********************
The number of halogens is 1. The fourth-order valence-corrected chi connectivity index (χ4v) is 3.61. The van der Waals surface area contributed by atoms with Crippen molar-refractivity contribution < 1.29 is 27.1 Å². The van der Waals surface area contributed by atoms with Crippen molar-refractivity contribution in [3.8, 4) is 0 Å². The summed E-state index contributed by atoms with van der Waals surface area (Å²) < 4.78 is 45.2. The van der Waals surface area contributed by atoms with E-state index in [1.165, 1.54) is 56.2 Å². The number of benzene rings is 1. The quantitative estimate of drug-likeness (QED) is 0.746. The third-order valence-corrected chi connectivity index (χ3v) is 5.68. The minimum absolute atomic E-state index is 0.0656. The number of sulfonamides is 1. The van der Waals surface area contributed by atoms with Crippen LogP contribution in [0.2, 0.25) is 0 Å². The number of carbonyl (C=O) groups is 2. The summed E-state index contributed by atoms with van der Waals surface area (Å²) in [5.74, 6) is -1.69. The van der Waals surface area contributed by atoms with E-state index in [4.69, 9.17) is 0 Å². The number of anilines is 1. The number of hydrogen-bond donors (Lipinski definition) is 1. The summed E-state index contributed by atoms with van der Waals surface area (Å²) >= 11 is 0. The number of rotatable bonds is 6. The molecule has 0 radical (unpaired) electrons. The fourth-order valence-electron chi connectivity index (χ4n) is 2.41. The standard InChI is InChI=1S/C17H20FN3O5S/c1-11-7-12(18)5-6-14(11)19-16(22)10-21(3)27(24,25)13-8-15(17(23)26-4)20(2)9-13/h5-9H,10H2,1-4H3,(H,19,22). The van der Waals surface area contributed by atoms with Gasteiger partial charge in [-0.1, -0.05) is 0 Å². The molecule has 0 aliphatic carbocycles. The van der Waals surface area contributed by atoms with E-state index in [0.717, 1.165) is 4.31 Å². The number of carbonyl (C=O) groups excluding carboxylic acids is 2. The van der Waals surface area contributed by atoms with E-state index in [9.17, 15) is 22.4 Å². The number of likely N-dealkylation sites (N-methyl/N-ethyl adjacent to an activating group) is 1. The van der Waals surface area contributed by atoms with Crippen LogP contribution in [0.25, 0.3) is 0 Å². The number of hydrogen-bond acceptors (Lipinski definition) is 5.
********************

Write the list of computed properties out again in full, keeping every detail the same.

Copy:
The number of halogens is 1. The fourth-order valence-corrected chi connectivity index (χ4v) is 3.61. The van der Waals surface area contributed by atoms with Crippen molar-refractivity contribution < 1.29 is 27.1 Å². The van der Waals surface area contributed by atoms with Crippen molar-refractivity contribution in [3.8, 4) is 0 Å². The summed E-state index contributed by atoms with van der Waals surface area (Å²) < 4.78 is 45.2. The van der Waals surface area contributed by atoms with E-state index in [1.165, 1.54) is 56.2 Å². The number of benzene rings is 1. The quantitative estimate of drug-likeness (QED) is 0.746. The third-order valence-corrected chi connectivity index (χ3v) is 5.68. The minimum absolute atomic E-state index is 0.0656. The number of sulfonamides is 1. The van der Waals surface area contributed by atoms with Crippen LogP contribution in [0.2, 0.25) is 0 Å². The number of carbonyl (C=O) groups is 2. The summed E-state index contributed by atoms with van der Waals surface area (Å²) in [5.74, 6) is -1.69. The van der Waals surface area contributed by atoms with E-state index in [4.69, 9.17) is 0 Å². The number of anilines is 1. The number of hydrogen-bond donors (Lipinski definition) is 1. The summed E-state index contributed by atoms with van der Waals surface area (Å²) >= 11 is 0. The number of rotatable bonds is 6. The molecule has 0 radical (unpaired) electrons. The fourth-order valence-electron chi connectivity index (χ4n) is 2.41. The standard InChI is InChI=1S/C17H20FN3O5S/c1-11-7-12(18)5-6-14(11)19-16(22)10-21(3)27(24,25)13-8-15(17(23)26-4)20(2)9-13/h5-9H,10H2,1-4H3,(H,19,22). The van der Waals surface area contributed by atoms with Gasteiger partial charge in [-0.1, -0.05) is 0 Å². The molecule has 0 aliphatic carbocycles. The van der Waals surface area contributed by atoms with E-state index in [0.717, 1.165) is 4.31 Å². The number of carbonyl (C=O) groups excluding carboxylic acids is 2. The van der Waals surface area contributed by atoms with E-state index in [9.17, 15) is 22.4 Å². The number of likely N-dealkylation sites (N-methyl/N-ethyl adjacent to an activating group) is 1. The van der Waals surface area contributed by atoms with Crippen LogP contribution in [0.25, 0.3) is 0 Å². The number of hydrogen-bond acceptors (Lipinski definition) is 5.